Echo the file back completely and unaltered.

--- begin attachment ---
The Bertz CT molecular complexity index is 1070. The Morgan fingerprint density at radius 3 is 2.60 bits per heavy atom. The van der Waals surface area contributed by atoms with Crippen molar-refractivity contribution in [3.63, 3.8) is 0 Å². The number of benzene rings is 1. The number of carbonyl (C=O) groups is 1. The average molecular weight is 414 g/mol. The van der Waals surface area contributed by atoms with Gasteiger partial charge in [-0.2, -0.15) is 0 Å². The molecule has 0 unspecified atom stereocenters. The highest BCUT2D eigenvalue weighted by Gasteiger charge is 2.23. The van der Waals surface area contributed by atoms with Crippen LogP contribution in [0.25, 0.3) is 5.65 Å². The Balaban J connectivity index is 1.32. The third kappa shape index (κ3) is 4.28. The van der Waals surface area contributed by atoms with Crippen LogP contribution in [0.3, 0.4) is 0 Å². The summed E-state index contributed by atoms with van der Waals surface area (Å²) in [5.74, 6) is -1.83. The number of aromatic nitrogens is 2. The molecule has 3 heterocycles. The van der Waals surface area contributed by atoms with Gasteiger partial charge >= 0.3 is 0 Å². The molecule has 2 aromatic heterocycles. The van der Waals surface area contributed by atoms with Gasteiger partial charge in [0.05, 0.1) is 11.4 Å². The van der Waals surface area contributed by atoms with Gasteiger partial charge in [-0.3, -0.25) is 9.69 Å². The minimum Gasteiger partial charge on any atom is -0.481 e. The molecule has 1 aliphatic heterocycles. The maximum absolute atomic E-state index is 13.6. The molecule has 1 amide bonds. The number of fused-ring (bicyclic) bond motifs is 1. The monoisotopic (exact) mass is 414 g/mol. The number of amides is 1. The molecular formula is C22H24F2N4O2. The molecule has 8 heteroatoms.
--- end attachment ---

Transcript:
The Bertz CT molecular complexity index is 1070. The Morgan fingerprint density at radius 3 is 2.60 bits per heavy atom. The van der Waals surface area contributed by atoms with Crippen molar-refractivity contribution in [3.63, 3.8) is 0 Å². The number of benzene rings is 1. The number of carbonyl (C=O) groups is 1. The average molecular weight is 414 g/mol. The van der Waals surface area contributed by atoms with Gasteiger partial charge in [-0.2, -0.15) is 0 Å². The molecule has 0 unspecified atom stereocenters. The highest BCUT2D eigenvalue weighted by Gasteiger charge is 2.23. The van der Waals surface area contributed by atoms with Crippen LogP contribution in [0.25, 0.3) is 5.65 Å². The Balaban J connectivity index is 1.32. The third kappa shape index (κ3) is 4.28. The van der Waals surface area contributed by atoms with Crippen LogP contribution in [0.3, 0.4) is 0 Å². The summed E-state index contributed by atoms with van der Waals surface area (Å²) in [5.74, 6) is -1.83. The number of aromatic nitrogens is 2. The molecule has 3 heterocycles. The van der Waals surface area contributed by atoms with Gasteiger partial charge >= 0.3 is 0 Å². The molecule has 2 aromatic heterocycles. The van der Waals surface area contributed by atoms with Gasteiger partial charge in [0.05, 0.1) is 11.4 Å². The van der Waals surface area contributed by atoms with Gasteiger partial charge in [-0.3, -0.25) is 9.69 Å². The minimum Gasteiger partial charge on any atom is -0.481 e. The molecule has 1 aliphatic heterocycles. The maximum absolute atomic E-state index is 13.6. The molecule has 1 amide bonds. The number of fused-ring (bicyclic) bond motifs is 1. The monoisotopic (exact) mass is 414 g/mol. The number of amides is 1. The molecular formula is C22H24F2N4O2. The molecule has 8 heteroatoms.